Is there anything more delightful than a well written story of personal growth and discovery? Pride and Prejudice, Austen‘s “own darling child,” is a story of first mis-impressions that eventually resolve into true understanding, appreciation and love. The journey to that self discovery is the juiciest part of the novel. And that means that both Darcy and Lizzie must be willing to change the way they look at the world and at each other.Elizabeth Bennet is a pretty, charming, intelligent, self-assured 20-year-old. She is the second eldest daughter of the Bennet family. She takes second place to sister Jane in beauty as well, but she bares it well. She has a lively, playful disposition and a good-natured impertinence that is the delight of her father and the bane of her mother.
Lizzie prides herself on being a good judge of character. But when it comes to Darcy and Wickham that is hardly the case.
Lizzie’s first road block of prejudice is the snub she receives from Darcy at the Assembly Room Ball. At first everyone thinks Darcy is a major catch because he’s tall, handsome and rich. But then
… his manners gave a disgust which turned the tide of his popularity; for he was discovered to be proud, to be above his company, and above being pleased; and not all his large estate in Derbyshire could then save him from having a most forbidding, disagreeable countenance, and being unworthy to be compared with his friend.
It was decided that he was “He was the proudest, most disagreeable man in the world.” The icing on the cake is when he refuses to dance Lizzie, saying“She is tolerable; but not handsome enough to tempt me; and I am in no humour at present to give consequence to young ladies who are slighted by other men.”
Although outwardly she takes the comment in stride, and even jokes about it with her friends, from that moment on she is prejudiced against him.
(It is a prejudice that Wickham easily manipulates.)
Had Darcy’s opinion of Lizzie not changed it would have been a very different book indeed. But shortly after the snub he begins to appreciate her “fine eyes,” “light and pleasing figure,” and “easy playfulness.” He tries to shake it, but he falls completely in love with her.
He swallows his pride and familial duty and offers Lizzie the second of her two horrible proposals. Basically he tells her that he likes her against his will, against his reason, and even against his character.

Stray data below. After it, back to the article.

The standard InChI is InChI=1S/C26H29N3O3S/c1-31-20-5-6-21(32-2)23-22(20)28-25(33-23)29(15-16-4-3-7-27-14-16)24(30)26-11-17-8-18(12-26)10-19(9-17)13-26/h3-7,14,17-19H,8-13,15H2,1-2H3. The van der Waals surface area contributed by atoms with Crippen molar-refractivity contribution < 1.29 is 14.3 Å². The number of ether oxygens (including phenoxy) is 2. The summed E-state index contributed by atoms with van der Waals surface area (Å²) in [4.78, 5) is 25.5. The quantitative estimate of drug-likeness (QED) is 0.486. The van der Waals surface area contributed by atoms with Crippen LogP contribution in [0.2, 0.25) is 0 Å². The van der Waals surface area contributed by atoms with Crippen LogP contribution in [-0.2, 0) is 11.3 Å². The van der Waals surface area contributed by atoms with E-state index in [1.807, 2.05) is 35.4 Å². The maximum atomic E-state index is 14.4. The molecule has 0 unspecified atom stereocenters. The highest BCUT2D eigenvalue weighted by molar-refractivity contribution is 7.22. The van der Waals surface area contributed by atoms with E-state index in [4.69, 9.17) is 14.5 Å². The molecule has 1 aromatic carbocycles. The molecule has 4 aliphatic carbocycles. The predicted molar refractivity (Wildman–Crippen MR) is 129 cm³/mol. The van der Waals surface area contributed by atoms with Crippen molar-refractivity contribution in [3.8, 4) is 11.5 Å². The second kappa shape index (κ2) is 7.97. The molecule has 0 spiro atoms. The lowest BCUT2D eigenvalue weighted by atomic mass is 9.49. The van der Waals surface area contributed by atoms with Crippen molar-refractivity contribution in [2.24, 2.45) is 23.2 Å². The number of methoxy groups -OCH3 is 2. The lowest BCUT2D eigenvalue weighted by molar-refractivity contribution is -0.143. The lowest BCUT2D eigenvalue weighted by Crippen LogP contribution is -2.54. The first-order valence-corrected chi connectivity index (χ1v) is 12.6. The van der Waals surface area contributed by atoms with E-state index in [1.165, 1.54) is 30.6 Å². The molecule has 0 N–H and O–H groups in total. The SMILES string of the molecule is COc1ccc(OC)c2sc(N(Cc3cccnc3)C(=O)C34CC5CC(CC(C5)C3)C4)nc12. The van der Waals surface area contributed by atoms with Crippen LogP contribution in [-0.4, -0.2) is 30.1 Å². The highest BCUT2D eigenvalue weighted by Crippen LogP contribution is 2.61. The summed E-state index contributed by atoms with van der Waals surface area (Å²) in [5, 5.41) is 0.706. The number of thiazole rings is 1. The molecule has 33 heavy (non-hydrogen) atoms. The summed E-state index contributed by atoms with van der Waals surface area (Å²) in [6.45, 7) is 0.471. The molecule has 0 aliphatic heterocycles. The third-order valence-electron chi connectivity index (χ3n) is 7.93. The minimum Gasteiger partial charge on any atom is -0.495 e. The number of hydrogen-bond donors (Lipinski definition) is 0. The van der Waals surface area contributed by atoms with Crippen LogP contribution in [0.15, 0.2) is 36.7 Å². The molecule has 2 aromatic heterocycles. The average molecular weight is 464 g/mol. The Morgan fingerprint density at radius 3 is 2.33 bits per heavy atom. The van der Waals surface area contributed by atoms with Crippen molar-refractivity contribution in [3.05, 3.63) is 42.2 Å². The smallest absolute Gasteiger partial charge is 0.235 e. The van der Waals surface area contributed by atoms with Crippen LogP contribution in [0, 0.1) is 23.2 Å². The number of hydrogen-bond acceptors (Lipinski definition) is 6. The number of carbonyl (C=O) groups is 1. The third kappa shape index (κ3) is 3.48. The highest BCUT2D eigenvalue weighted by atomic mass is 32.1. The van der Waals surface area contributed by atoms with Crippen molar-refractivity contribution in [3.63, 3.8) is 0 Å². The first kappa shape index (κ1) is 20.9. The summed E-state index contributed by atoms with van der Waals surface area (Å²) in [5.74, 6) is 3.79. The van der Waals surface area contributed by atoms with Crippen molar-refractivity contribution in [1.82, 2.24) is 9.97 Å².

She refuses him, of course — He’s separated Jane and Bingley and ruined Wickham — how could he think for a moment that she’d accept him.. She calls him on his un-gentleman-like manner then tears into him…
“You could not have made me the offer of your hand in any possible way that would have tempted me to accept it…From the very beginning, from the first moment I may almost say, of my acquaintance with you, your manners, impressing me with the fullest belief of your arrogance, your conceit, and your selfish disdain of the feelings of others, … and I had not known you a month before I felt that you were the last man in the world whom I could ever be prevailed on to marry.”
It is a life changing moment for Darcy. He writes her a letter explaining his position on the Jane / Bingley situation and on his dealings in the Wickham narrative and then he leaves Kent. But he’s also forced to face the fact that he is a snob.
Upon reading the letter Lizzie recognizes that prejudice has colored her emotions to Mr. Darcy. She begins to question her assumption of Wickham’s innocence and his guilt.At Pemberly she’s presented by a completely different Darcy. Not only does the housekeeper, Reynolds, praise her master, but Darcy actually seems to have transformed. He is kind and welcoming even to her relatives the Gardiners, who he previously thought himself above.
He completely saves the day with the Lydia / Wickham elopement, and he does it all for Lizzie.
By the time Bingley and Jane reunite both Lizzie and Darcy have come 360 in their feelings toward one another. What was once intolerable is now precious. And all was happily ended.
- Pride and Prejudice at 200: looking afresh at Austen’s classic (guardian.co.uk)
- Pride and Prejudice Characters Lady Catherine and Caroline part 2 (ritalovestowrite.com)
- Catching up on P&P Characters (ritalovestowrite.com)